understand that it is not the material or size or plan or efficiency or
"niceness" or "loveliness" of beautiful surroundings or furnishings
that are important about a house, but rather the Christian life of
charity that is lived in it--that all these other things are only
important as possible means toward this end.
As the children grow older, of course, they will realize more and more
explicitly that, although God is everywhere, there are many places,
alas, in which He is not wanted, to which He is never invited, and many
from which He is as positively excluded as the perversity of human (and
devilish) wills can do it. Our task here, it would seem, is to be aware
of children's instinctive reaction to the presence of evil in places,
to encourage them to realize that our Lord has, in fact, overcome all
this, and that they can overcome it also in His strength with the sign
of His Cross.
We can show them also that their future work as Christians is to be our
Lord's instruments in bringing His life and grace to the human beings
who are responsible for the unholiness of unholy places, and so helping
Him to restore all places as signs of His presence. And we can also
reassure them, whenever the need presents itself, that in deepest
truth, unless by unrepented serious sin they have cut themselves off
from God's presence, wherever they go they will find, ultimately, "only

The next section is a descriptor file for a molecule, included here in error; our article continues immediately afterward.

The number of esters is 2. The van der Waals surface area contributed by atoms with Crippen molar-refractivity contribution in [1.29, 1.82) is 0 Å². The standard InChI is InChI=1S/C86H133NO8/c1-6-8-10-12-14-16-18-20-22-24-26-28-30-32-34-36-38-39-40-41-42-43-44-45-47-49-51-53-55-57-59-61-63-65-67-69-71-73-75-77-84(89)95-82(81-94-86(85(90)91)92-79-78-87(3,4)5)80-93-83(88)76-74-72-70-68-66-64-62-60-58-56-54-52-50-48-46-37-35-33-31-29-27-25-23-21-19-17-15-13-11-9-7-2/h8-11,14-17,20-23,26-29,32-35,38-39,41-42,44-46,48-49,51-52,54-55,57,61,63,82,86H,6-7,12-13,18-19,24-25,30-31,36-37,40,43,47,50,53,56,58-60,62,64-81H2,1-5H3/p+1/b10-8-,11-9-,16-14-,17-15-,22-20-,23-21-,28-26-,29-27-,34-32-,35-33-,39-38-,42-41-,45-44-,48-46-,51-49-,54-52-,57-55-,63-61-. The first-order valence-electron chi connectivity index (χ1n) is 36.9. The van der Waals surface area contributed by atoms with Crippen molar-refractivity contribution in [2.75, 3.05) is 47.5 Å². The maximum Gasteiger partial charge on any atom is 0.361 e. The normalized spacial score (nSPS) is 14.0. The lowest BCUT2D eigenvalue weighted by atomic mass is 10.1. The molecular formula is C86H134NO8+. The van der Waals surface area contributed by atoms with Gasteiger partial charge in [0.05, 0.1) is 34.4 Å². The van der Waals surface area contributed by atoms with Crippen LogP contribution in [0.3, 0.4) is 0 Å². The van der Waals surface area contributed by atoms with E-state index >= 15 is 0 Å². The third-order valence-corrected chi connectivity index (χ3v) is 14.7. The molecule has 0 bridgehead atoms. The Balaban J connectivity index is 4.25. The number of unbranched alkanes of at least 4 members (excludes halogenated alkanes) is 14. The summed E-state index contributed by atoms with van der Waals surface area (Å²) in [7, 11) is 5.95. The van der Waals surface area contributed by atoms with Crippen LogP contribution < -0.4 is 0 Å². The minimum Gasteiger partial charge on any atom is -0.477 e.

God and nothing strange."
1. What is the Christian attitude toward nature?
2. List the ways in which children can be aided in acquiring an
understanding of nature.
3. How can children be led to appreciate that the parish church is a
place of special reverence?
4. In what ways can we give a religious meaning to our own home?
5. What standard should children use in judging the homes of other
1. List examples of how the Church uses some places or some aspect of
nature as a symbol for religious truth. (Consult the litanies and
Scripture; for example, the Blessed Virgin as "Ark of the Covenant.")
2. Discuss the importance of religious places in our lives. Do we have
the same concern for learning about the sacred places in our area (such
as the Cathedral church and religious institutions in our dioceses) as
we have for places of civic interest? Would it be possible to arrange
pilgrimages to various religious places in the area?
3. A conscientious Christian housewife said: "One of the things that
bothers me is that now with several children I can't keep the house as
tidy as I would like to have it." Discuss this problem and try to set a
standard to guide a Christian mother in her housekeeping: can there be
too much "order"? too little order?
4. Discuss ways of building an appreciation for Rome and the various
European countries through which we have received our Christian
5. Discuss the places in the community where "God is positively
excluded." Do teenagers have difficulty in recognizing the places where
God is excluded and the places that are occasions of sin? What kind of
program can be suggested which would encourage teenage recreation at
places and in ways consistent with Christian culture?
The Christian Pattern
"...You Did It Unto Me"
Training for Life's Work and
Redeeming the Times
Attaining Our Ideals